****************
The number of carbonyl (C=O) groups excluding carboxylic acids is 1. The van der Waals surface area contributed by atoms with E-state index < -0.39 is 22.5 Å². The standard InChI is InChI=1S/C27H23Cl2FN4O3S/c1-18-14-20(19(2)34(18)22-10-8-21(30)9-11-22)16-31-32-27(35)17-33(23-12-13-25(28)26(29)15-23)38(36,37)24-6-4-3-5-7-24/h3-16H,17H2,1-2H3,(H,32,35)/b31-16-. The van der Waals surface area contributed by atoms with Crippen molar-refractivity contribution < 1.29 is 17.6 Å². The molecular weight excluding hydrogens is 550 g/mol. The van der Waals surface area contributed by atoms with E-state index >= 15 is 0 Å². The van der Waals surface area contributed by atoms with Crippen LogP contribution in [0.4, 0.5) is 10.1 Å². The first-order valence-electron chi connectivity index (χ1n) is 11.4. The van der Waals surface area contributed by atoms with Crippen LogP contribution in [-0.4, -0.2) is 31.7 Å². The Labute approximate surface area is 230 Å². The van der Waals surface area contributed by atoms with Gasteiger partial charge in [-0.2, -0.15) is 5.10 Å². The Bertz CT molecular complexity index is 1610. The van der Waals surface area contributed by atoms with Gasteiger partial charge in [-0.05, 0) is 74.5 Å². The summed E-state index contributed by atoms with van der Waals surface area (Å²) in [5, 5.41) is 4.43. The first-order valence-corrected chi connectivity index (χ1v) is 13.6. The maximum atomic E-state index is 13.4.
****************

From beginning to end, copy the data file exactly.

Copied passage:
The number of carbonyl (C=O) groups excluding carboxylic acids is 1. The van der Waals surface area contributed by atoms with E-state index < -0.39 is 22.5 Å². The standard InChI is InChI=1S/C27H23Cl2FN4O3S/c1-18-14-20(19(2)34(18)22-10-8-21(30)9-11-22)16-31-32-27(35)17-33(23-12-13-25(28)26(29)15-23)38(36,37)24-6-4-3-5-7-24/h3-16H,17H2,1-2H3,(H,32,35)/b31-16-. The van der Waals surface area contributed by atoms with Crippen molar-refractivity contribution < 1.29 is 17.6 Å². The molecular weight excluding hydrogens is 550 g/mol. The van der Waals surface area contributed by atoms with E-state index >= 15 is 0 Å². The van der Waals surface area contributed by atoms with Crippen LogP contribution in [0.4, 0.5) is 10.1 Å². The first-order valence-electron chi connectivity index (χ1n) is 11.4. The van der Waals surface area contributed by atoms with Crippen LogP contribution in [-0.4, -0.2) is 31.7 Å². The Labute approximate surface area is 230 Å². The van der Waals surface area contributed by atoms with Gasteiger partial charge in [-0.2, -0.15) is 5.10 Å². The Bertz CT molecular complexity index is 1610. The van der Waals surface area contributed by atoms with Gasteiger partial charge in [-0.05, 0) is 74.5 Å². The summed E-state index contributed by atoms with van der Waals surface area (Å²) in [5, 5.41) is 4.43. The first-order valence-corrected chi connectivity index (χ1v) is 13.6. The maximum atomic E-state index is 13.4.